Probably the best starting point for taking us away from this delightful village would be from its ruined Priory and along Beach Lane which would take us down to Weybourne shingled beach and a watery shoreline that is named on the map as ‘Weybourne Hope’. From here one has a choice of two sensible options, turning left or right. Our choice is to turn left and travel in a westerly direction along the beach part of the North Norfolk Coastal Path, close to the perimeter fence of the Muckleburgh Military Museum. The area covered by the present-day museum was, during World War 2, an anti-aircraft Artillery training range and, along with a complementary camp at Stiffkey a few miles further along the coast, represented the main live firing training ranges for ACK-ACK Command during that war. Weybourne was also considered to be an ideal enemy invasion target due to the deep-water access. However do not think that the area’s history has little else to offer for it is worth noting that Weybourne also has a history of smugglers and ghosts and a vanished hotel. We’ll pause for a while while you take a look at these Links – we promise to wait.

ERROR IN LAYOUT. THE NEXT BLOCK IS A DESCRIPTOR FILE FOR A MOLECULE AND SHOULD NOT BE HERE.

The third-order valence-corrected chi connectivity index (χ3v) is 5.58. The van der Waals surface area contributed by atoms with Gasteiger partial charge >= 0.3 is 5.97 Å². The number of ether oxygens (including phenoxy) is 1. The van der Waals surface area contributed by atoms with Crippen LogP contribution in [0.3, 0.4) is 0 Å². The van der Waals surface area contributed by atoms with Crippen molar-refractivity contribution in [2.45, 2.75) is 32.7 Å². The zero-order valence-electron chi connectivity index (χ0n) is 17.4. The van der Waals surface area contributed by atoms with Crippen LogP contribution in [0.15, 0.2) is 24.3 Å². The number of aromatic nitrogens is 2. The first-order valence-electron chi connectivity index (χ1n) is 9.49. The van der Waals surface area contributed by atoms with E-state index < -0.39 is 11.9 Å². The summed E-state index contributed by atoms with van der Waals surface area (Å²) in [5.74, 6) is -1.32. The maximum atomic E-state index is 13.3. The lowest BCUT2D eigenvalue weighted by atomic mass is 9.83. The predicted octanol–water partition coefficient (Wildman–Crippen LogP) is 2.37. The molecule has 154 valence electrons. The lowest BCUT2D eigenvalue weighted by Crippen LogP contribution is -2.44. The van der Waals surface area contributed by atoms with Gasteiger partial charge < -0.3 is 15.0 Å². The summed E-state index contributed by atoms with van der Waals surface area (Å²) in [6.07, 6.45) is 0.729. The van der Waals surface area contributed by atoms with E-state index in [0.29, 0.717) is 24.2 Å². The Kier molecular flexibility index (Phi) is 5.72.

Just about the point where we pass by Kelling Hard – definitely smugglers here – some wooden rails rise forth along with lifesaving equipment, plus the remains of a small boat. Here we turn left on to a track which moves away from the shingle sea defence and, at first, passes a large lump of unmissable rough concrete before turning right and taking us towards and around a bird-watchers haven – the Kelling Quags. Yes, at first we were foxed too! So, the obvious step was to reach for the dictionary for a definition of ‘Quag’ – well its not there really, but Quagmire is – ‘a soft wet area of land that gives way under feet’ A little more research did confirmed that ‘Quag’ is indeed an abbreviation for a Quagmire, which doesn’t sound very encouraging does it. But stay with us – it gets better! Kelling Quags is marked ‘The Quag’ on OS maps and is immediately to the north of the Water Meadows; all of which is owned by the Norfolk Ornithologist Association.
A walk past the Quags is on reasonably level ground and surprisingly dry during summer months; and very picturesque. The Quags themselves consist of one rather large fresh-water lake, inside the sea defence and rather lower than sea level one would think. It is beautiful spot to visit and should you actually come here then come prepared with binoculars etc. for it is possible to see wrens, mute swans, redshanks, oystercatchers, numerous gulls, male and female mallard plus numerous finches and tits among the hawthorn. Of course, if ‘twitching’ is not for you then climb on to the huge shingle sea barrier and sit in the watery sunshine and watch the waves lap at the shoreline; a warning of undercurrents tells you not to venture into the sea. Rather, have in my mind a walk, just like ours, to Kelling perhaps which is above the lake and on the A149 coastal Road.